Look to see if Pierre Curie was a joint winner of both of Marie’s prizes. 


Marie Curie is probably the most famous woman scientist who has ever lived. Born Maria Sklodowska in Poland in 1867, she is famous for her work on radioactivity, and was twice a winner of the Nobel Prize. With her husband, Pierre Curie, and Henri Becquerel, she was awarded the 1903 Nobel Prize for Physics, and was then sole winner of the 1911 Nobel Prize for Chemistry. She was the first woman to win a Nobel Prize.


We can see the following facts: 

  • Marie was twice a winner of the Nobel Prize. 

  • With her husband, Pierre Curie, and Henri Becquerel, she was awarded the 1903 Nobel Prize for Physics 

  • She was then sole winner of the 1911 Nobel Prize for Chemistry.  

The answer is FALSE as Pierre Curie was a joint winner with one of her Nobel Prizes (1903), she was a 'sole' winner for the other (1911) - the 'only' winner.  

Statement 2: Read carefully and decide on your answer

"Marie became interested in science when she was a child."

When we search the text for the key words underlined in the question, we are looking for information that tells us that she loved science (interested) from an early age (a child). So, the focus here is to see if Marie Curie was actually interested in the subject of science when she was a child.  

For statement 2, think of these words and synonyms: interested in science, subject of science, science classes, school science, child, childhood, at school, young girl. 

Look at the text and find words that relate to this statement. 


From childhood, Marie was remarkable for her prodigious memory, and at the age of 16 won a gold medal on completion of her secondary education. Because her father lost his...


We can see the following facts: 

  • as a child she had a great memory 

  • at 16 she won a gold medal for her secondary education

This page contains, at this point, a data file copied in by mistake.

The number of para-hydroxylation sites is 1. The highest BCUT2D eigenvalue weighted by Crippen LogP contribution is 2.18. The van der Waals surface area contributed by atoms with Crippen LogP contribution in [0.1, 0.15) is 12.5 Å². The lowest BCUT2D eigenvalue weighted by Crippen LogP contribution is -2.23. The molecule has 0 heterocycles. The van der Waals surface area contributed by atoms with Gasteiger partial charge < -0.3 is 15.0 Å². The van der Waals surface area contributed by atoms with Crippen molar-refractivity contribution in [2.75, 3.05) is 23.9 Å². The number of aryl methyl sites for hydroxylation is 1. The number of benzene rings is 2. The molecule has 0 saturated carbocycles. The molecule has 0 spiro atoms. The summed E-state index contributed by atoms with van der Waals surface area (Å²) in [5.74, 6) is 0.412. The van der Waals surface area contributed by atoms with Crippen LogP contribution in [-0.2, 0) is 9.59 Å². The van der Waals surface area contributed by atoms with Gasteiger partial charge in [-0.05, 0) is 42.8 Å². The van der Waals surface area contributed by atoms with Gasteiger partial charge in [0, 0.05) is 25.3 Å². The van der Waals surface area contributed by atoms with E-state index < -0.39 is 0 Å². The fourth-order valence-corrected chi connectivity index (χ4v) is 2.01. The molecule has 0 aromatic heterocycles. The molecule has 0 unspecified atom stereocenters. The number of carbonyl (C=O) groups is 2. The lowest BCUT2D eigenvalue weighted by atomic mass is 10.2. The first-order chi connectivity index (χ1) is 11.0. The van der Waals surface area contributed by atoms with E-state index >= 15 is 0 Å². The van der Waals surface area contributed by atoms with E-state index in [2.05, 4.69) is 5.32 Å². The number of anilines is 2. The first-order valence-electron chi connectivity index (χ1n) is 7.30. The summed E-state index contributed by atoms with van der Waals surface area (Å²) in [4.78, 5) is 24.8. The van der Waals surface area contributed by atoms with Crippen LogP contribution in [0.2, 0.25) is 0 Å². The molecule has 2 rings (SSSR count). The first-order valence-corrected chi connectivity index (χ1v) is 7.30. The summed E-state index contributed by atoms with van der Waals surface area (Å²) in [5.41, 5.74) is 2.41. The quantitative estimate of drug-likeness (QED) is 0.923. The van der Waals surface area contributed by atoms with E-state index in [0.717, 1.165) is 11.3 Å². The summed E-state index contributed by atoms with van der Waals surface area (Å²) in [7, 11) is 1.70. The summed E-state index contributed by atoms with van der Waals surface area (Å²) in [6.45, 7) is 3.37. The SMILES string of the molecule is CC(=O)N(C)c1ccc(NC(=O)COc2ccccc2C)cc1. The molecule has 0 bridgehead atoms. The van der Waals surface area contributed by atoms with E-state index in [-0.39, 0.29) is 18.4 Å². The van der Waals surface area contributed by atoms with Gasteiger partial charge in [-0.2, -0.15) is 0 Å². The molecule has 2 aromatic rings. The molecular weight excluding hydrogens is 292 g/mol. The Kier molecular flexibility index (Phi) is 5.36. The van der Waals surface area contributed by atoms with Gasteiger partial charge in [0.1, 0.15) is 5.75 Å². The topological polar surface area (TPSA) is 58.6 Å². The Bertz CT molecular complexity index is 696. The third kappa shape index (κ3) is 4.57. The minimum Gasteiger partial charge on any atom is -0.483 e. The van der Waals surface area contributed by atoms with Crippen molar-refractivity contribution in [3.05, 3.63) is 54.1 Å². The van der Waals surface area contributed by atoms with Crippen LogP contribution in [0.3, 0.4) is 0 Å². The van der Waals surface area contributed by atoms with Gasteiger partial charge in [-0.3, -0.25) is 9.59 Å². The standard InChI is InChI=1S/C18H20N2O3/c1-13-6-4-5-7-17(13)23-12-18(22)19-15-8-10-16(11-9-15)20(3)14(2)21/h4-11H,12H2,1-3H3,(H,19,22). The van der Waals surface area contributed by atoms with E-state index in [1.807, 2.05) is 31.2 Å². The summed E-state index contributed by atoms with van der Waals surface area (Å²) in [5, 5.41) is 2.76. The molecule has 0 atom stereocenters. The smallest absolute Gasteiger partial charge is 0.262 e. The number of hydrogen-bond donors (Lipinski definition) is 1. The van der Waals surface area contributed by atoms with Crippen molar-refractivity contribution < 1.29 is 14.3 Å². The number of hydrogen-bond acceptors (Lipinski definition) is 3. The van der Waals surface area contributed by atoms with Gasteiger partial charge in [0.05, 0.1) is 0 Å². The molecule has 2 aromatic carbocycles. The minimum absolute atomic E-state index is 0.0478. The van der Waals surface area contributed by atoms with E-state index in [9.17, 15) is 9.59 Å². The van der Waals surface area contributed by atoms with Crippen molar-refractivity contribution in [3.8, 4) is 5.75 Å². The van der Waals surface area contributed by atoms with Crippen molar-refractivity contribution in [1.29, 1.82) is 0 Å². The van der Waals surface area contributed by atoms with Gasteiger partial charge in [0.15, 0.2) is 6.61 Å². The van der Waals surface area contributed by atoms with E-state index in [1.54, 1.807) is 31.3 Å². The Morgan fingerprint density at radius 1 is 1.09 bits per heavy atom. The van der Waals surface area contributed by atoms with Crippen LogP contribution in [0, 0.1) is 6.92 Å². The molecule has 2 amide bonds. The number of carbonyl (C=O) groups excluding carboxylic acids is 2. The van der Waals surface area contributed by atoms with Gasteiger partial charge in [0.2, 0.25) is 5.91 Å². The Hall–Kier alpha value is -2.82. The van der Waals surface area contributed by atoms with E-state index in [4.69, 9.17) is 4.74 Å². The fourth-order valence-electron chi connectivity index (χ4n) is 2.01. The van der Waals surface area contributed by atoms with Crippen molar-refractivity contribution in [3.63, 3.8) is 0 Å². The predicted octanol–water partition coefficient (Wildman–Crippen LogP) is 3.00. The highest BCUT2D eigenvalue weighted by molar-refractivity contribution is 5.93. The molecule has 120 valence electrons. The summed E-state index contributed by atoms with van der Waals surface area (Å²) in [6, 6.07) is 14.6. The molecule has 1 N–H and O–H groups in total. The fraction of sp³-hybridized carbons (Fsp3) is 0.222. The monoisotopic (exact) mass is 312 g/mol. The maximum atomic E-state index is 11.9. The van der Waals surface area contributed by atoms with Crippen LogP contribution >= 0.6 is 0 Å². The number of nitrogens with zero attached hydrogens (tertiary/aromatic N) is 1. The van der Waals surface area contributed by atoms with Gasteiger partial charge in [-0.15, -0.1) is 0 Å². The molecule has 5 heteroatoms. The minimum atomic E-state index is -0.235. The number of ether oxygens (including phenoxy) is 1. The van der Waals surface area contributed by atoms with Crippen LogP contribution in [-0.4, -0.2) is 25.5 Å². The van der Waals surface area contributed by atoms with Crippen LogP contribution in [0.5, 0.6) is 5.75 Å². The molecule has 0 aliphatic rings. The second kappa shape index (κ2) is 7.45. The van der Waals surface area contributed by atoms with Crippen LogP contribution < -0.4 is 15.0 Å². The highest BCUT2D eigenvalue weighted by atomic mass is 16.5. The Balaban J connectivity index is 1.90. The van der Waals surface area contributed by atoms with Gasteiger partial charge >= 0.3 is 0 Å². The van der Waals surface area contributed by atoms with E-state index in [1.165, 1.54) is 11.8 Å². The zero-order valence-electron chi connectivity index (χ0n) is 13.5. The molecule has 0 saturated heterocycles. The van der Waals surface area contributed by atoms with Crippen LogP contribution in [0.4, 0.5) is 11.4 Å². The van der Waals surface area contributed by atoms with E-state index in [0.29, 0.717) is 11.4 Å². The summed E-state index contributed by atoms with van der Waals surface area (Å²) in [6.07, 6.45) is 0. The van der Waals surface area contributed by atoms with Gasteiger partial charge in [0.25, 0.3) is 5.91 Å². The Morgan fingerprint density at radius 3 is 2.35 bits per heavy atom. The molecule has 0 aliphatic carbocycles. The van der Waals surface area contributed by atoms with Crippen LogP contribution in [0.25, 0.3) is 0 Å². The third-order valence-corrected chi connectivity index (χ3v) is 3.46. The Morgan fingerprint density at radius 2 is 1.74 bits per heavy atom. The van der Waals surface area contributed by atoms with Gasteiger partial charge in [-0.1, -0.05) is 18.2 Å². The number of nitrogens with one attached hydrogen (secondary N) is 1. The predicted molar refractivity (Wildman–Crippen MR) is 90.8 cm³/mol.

These are the only facts related to her childhood, there is no mention of science, or her interest in this subject when she was a child, so because there is no information, the answer must be NOT GIVEN

You cannot assume that she was always interested in science as she won Nobel prizes for science. You must not use knowledge that you already have to answer this type of question, you can only use the information given to you in the text. 

Statement 3: Read carefully and decide on your answer

"Marie was able to attend the Sorbonne because of her sister’s financial contribution." 

When we search the text to find the reason why Marie was able to attend the Sorbonne, we are looking for key words related to this. An important key word here is ‘because’ as a reason will follow this conjunction. 

For statement 3, think of these words and synonyms:  money, afford, expensive, Sorbonne, university, sister, father, husband, education, finance, financial, paid, payment, contribution, contribute, give, help. 

Look at the text and find words that relate to this statement. 


From childhood, Marie was remarkable for her prodigious memory, and at the age of 16 won a gold medal on completion of her secondary education. Because her father lost his savings through bad investment, she then had to take work as a teacher. From her earnings she was able to finance her sister Bronia's medical studies in Paris, on the understanding that Bronia would, in turn, later help her to get an education. In 1891 this promise was fulfilled and Marie went to Paris and began to study at the Sorbonne (the University of Paris). She often worked far into the night and lived on little...


We can see the following facts: 

  • Her father lost his savings through bad investment 

  • She then had to take work as a teacher 

  • She was able to finance (pay for) her sister Bronia’s medical studies in Paris, on the understanding that Bronia would, in turn, later help her to get an education 

  • In 1891 this promise was fulfilled, and Marie went to Paris and began to study at the Sorbonne 

We read that Marie could attend the Sorbonne because her sister paid for her education. When we scan the text, we read that her father lost his money (savings) so Marie worked as a teacher. We see a key word 'finance' and see that Marie helped her sister with her medical studies. We then read that her sister would later help Marie to get an education. This was a promise, or in other words, an understanding.  

Reference words can also help with finding key information, for example, ‘this’ in 'this promise', refers to the promise to pay for Marie's education.  

So, Marie went to the Sorbonne because Bronia paid for it. The answer is TRUE

So, if you want to get better at this question type, remember to practise reading exercises and to make sure you understand why the choice is True, False or Not given. Learn how to highlight key words that will help you understand the text and the question statements. Hopefully these blog tips will make you feel more confident about answering ‘true’, ‘false’ and ‘not given’.  

A quick look at True, False, Not given

True, False, Not Given is a tricky question in IELTS Reading. Let's take a closer look at a sample question and answer to learn how to answer this question type.